Related: Which Electric Vehicles can make 500,000 + sales a year ?
Depending on how much sales of other manufacturers fall when customers around the world realize electric cars are superior and then do not want to buy another gas or diesel car, Tesla could be the world's largest manufacturer about 2025. When this tipping s Oint happens, Although the other manufacturers have designed good cars that meet their customers' needs, they will not be able to secure enough batteries to quickly switch production to EV when the customer's tastes change.
How Tesla Match Supply Want To Ask?
One of Tesla's competitive advantages is the relative relief where it can sell its vehicles to different markets. Most cars must be reworked significantly to meet local safety and emission standards. Tesla vehicles have no emissions and are designed to be far safer than any regional standard, so they only need to update their charging port, as it varies by market.
So, how does Tesla use its international designs to match the supply to demand?
- Tesla announces a unique vehicle that has value far above anything available anywhere in the world. This creates a long waiting list for the product and causes people to keep their existing vehicles a little longer than normal and wait for Tesla.
- Tesla sends the new vehicle or model to the US and Canada, as it falls production and lowers its manufacturing costs.
- Tesla sends the new vehicle or model to the markets in the left side of Europe and China during the break in demand that occurs in the United States after it has worked through its waiting list.
- Tesla sends the new vehicle or model on the right-hand drive market during the break in demand that arises in Europe and China after it met the split demand.
Then it starts again at the top with a new model ($ 35,000 Model 3 at the moment) or a new vehicle (model Y, pickup or model 2). When demand softens in a market, they just start sending to the next market. Shorts shout, " Demand Problem ", but Tesla continues to increase production and sales to existing markets and expand into new markets. They only need a new vehicle design every year or so to start the cycle. Given how slow the race is, it is not difficult.
But what about competition?
Tesla will of course continue to handle various events that increase and decrease demand. Countries will add and release buying support and other EV incentives. They will put on gas and diesel car bans in some cities that will increase demand before their effective date. The competition will introduce cars competitively with Tesla. The 5 areas that it will be difficult for the competition to match are:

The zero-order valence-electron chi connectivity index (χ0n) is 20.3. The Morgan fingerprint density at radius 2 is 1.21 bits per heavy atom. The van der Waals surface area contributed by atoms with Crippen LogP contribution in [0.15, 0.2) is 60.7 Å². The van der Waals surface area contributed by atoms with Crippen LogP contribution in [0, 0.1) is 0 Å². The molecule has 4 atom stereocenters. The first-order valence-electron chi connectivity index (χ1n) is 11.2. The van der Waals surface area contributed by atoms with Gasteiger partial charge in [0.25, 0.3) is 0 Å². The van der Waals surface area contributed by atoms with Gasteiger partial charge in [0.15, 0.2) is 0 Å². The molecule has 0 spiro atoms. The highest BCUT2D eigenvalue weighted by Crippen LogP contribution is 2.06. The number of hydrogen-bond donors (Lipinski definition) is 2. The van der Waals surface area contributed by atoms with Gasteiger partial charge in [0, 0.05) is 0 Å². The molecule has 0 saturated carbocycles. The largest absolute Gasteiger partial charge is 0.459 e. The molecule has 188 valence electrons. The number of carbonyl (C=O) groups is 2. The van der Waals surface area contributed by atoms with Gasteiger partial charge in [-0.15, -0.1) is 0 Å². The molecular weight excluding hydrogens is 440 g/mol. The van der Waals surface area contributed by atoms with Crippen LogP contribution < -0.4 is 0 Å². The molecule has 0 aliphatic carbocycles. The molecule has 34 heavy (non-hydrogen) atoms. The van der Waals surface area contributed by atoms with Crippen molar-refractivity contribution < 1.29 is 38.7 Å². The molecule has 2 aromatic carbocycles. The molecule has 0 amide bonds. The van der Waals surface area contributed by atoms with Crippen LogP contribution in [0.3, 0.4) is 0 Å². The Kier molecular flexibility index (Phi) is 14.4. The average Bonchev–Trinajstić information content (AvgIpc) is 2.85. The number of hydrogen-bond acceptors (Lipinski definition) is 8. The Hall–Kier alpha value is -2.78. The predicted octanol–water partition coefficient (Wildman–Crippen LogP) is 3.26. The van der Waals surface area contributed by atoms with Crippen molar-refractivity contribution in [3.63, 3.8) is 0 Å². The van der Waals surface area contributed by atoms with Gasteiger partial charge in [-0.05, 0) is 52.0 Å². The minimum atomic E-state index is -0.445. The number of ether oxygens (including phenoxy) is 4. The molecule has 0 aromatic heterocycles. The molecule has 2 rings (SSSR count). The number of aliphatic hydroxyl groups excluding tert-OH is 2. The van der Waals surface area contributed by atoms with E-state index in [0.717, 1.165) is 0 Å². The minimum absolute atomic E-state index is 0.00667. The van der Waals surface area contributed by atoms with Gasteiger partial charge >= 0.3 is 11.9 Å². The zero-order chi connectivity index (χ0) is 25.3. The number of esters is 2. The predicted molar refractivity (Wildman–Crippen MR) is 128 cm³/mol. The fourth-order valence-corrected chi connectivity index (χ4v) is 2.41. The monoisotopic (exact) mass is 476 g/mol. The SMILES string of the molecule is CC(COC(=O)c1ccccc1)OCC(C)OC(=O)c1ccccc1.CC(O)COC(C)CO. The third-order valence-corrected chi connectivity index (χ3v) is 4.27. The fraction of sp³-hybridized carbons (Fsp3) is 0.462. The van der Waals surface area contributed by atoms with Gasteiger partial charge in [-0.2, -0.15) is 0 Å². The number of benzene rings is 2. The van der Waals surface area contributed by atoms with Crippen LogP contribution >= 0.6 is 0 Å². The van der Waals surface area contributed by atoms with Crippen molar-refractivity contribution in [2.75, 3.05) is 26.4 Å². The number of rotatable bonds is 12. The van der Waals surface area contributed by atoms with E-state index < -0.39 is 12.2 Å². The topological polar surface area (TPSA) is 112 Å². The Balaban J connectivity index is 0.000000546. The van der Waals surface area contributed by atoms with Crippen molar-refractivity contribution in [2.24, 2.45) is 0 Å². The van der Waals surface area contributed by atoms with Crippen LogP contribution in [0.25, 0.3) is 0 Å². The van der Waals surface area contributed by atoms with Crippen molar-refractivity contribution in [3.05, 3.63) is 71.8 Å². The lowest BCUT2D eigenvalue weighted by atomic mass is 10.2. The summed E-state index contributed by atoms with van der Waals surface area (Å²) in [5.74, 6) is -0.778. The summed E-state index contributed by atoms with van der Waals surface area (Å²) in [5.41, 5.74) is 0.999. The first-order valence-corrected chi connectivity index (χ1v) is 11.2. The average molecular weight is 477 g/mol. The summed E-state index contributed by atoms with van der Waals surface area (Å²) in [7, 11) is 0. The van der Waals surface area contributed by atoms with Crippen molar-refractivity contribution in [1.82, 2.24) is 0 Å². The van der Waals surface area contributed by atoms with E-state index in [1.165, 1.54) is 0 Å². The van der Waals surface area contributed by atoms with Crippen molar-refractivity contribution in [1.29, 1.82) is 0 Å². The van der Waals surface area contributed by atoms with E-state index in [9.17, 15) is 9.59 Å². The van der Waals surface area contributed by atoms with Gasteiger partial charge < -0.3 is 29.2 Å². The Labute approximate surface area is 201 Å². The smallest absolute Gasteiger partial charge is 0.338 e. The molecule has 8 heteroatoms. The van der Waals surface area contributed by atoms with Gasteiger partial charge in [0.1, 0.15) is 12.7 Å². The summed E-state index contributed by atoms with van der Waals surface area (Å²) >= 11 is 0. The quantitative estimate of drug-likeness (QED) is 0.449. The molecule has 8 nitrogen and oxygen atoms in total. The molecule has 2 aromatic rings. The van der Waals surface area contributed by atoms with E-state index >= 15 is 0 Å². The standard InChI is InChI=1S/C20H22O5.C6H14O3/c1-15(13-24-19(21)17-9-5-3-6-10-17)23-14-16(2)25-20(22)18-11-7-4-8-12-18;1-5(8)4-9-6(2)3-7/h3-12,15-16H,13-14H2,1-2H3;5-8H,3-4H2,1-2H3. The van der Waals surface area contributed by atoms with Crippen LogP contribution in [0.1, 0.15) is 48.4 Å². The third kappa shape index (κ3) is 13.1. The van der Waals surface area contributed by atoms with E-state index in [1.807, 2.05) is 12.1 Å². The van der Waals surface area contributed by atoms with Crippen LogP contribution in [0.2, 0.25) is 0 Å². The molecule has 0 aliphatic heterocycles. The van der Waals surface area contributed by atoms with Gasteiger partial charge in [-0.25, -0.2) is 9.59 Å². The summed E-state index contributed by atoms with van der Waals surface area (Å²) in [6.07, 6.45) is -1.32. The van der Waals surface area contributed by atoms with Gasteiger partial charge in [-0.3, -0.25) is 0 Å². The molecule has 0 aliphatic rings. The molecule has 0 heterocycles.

- Battery supply and cost. Tesla, as the largest manufacturer of battery modules (not cells) in the world, has significant economies of scale and has established a reliable supply chain.
- Efficient EV constructs that minimize the size of battery needed for acceptable ranges. As we can see, many companies can do a good EV, but making one as effective as a Tesla is very challenging. I have only been impressed by the Hyundia / Kia products from an efficiency point of view (other than Tesla).
- Overcharging, charging speed and reliability. Elon may not call it a moat, but everyone else thinks it is. If Tesla opens this to other manufacturers, it only provides more funding to expand the already large charging network.
- Full Self Driving. Every Tesla car built since October 2016 is equipped to be completely autonomous. Other companies will have good self-driving features in selected models and are offered in new cars, but only Tesla defined a standard sensor array and decided to equip all cars with that year ago.
- Security. Tesla is obsessed with safety far from the requirements of any state organization. It's no coincidence that the top 3 cars ever tested by the NSTSA are all Tesla vehicles.
I sound it easy, but it is not possible to increase production by 10 times over the next 6 years. Yes, Tesla has done it before 3 times, but this time it gets harder because the competition doesn't sleep anymore. Some of the companies have had their "Kodak Moment" where they realize they may or may not move to the new technology fast enough to survive. Other companies are "zombies" or the wandering dead. They do not realize that they have organizations that cannot build vehicles that customers want and do not have enough time or resources for the transition. Once they realize it, they will likely put aside half of their employees and sell the remaining scrap to the companies that have successful designs that customers want. But some big automakers also jump into the EV transition and strive to take advantage of it.
P.S. I have heard that Tesla sells all its demo cars at the end of the quarter. Sometimes they give big discounts on models with a few miles. Hurry if you want one of these deals. If you want to use my Tesla reference link to get 1,000 miles of free charge on a Tesla on a model S, model X or model 3, here is the code: https://ts.la/paul92237 (but as I have said before, if another owner helped you more, use your link instead of mine.